Herzog Anton Ulrich Museum

Coordinates: 52°15′48″N 10°31′59″E / 52.26333°N 10.53306°E / 52.26333; 10.53306
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Herzog Anton Ulrich Museum
Herzog Anton Ulrich Museum
Established1754 (1754)
LocationBraunschweig, Germany
TypeArt museum
ArchitectOskar Sommer
OwnerNiedersächsische Landesmuseen Braunschweig
WebsiteOfficial website

The Herzog Anton Ulrich Museum (HAUM) is an art museum in the German city of Braunschweig, Lower Saxony.[1]


Founded in 1754, the Herzog Anton Ulrich Museum is one of the oldest museums in Europe. The museum has its origins in the art and natural history cabinet of Duke Charles I of Brunswick, which he opened in 1754 at the suggestion of the Dutch physician Daniel de Superville. It was one of the first museums in Germany to open to the public and was opened only one year after the British Museum in London. This "cabinet" included a collection of handicraft works and sculptures from the Baroque and Renaissance, but also ancient works of art from outside Europe. The natural history collection later became the basis of the Natural History Museum.[2]

The current museum building was opened in 1887. Its architect, Oskar Sommer, planned the building in Italian Renaissance style. In 2010 an extension building was added to the museum. The historical building was closed for renovation for seven years.[3] The museum reopened on 23 October 2016.


The museum houses an important collection of Western old master paintings, and is especially strong in Northern European art since the Renaissance, including works by Cranach (a very strong collection), Holbein, Dürer, Van Dyck, Rubens, and Rembrandt. Rarities include a single work each by Vermeer, Giorgione and Rosso Fiorentino. The museum is based on the Schloss Salzdahlum art collection of Anthony Ulrich, Duke of Brunswick-Lüneburg (1633–1714), after whom it is named. In old catalogs, the term Bilder-Galerie zu Salzthalen refers to this collection.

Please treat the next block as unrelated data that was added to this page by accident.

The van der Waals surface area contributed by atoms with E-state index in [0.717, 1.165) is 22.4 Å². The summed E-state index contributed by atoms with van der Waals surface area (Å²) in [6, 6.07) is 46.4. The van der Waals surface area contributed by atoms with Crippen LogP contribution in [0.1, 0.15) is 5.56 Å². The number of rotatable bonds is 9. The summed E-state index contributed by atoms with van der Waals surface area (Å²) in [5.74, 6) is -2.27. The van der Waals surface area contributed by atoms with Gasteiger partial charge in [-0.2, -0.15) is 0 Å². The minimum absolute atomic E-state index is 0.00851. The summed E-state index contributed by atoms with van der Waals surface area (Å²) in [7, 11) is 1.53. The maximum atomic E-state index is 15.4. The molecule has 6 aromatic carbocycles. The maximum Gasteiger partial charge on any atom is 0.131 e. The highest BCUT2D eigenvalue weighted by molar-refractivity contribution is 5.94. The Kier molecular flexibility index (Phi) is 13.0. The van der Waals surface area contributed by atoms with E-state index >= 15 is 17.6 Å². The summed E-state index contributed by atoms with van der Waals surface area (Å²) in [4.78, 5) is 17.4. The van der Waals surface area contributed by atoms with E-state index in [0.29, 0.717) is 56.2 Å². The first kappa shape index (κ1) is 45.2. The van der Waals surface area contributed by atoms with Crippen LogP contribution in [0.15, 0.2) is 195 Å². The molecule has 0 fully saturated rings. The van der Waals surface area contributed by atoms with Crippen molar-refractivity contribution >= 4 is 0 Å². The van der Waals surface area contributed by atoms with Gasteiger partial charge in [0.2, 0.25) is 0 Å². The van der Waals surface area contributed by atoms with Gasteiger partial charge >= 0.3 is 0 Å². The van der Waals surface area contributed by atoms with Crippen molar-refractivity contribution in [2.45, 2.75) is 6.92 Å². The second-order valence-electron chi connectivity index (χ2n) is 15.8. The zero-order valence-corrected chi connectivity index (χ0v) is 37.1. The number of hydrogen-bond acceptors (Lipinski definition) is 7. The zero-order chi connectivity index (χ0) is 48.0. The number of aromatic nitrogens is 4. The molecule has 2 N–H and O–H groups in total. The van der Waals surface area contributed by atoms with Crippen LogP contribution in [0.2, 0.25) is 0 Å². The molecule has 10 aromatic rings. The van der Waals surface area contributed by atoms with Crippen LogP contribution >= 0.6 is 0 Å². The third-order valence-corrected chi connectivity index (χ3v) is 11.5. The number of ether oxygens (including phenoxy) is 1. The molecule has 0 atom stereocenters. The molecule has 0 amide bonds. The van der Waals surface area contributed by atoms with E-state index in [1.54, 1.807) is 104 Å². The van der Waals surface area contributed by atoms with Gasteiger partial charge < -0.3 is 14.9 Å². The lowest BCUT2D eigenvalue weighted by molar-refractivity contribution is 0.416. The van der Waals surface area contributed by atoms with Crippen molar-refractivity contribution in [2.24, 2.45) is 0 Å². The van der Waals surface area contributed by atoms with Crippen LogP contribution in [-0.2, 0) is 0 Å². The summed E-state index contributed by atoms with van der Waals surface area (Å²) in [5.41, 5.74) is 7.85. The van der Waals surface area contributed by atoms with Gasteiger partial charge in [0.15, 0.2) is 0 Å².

The print room, with over 100,000 prints and 10,000 drawings, is of international importance. There are also temporary exhibitions of art from all over the world. Among the manuscript items is the journal of Matthäus Schwarz, an accountant very interested in fashion who documented his outfits throughout his adult life at a time when it was thought that people not of the highest rank dressed drably. It is the first known fashion book.[4]

The museum's collection of medieval objects is housed at Dankwarderode Castle.[5]

Provenance Research[edit]

The museum launched a project to research artworks acquired in the 1940s from the art dealer H. W. Lange in Berlin, Heinrich Hahn in Frankfurt am Main and Scheuermann und Seifert in Berlin. As a result of this research, a painting by Rombout van Troyen, "Felsgrotte mit Opferszene" was restituted to the heirs of the Jewish physician Hans Herxheimer from Frankfurt am Main (Frankfurt 1880-1944 Theresienstadt) and a painting by Max Joseph Wagenbauer, "Großes Bauerngehöft am Dorfrand" (Great Farm with a Village in the far Distance) was the object of a financial settlement. Both paintings were purchased from the Hahn auction of November 17–18, 1942 [6]

Selected works in the museum[edit]


  1. ^ "Die Kunst ist zurück". Zeit Online (in German).
  2. ^ "Das Herzog Anton Ulrich-Museum". 3landesmuseen.de (in German).
  3. ^ "Herzog Anton Ulrich-Museum Reopened after Renovation". codart.nl. 16 March 2017.
  4. ^ "BBC News - Fashion: The accountant who created the first book of fashion". BBC News. 8 June 2013.
  5. ^ "Die Mittelalterausstellung in der Burg Dankwarderode". 3landesmuseen.de (in German).
  6. ^ "Provenance Research: Herzog Anton Ulrich-Museum - Kunstmuseum des Landes Niedersachsen (Art Museum of the Federal State of Niedersachsen)". www.lootedart.com. Archived from the original on 2021-10-19. Retrieved 2021-10-19.

External links[edit]

52°15′48″N 10°31′59″E / 52.26333°N 10.53306°E / 52.26333; 10.53306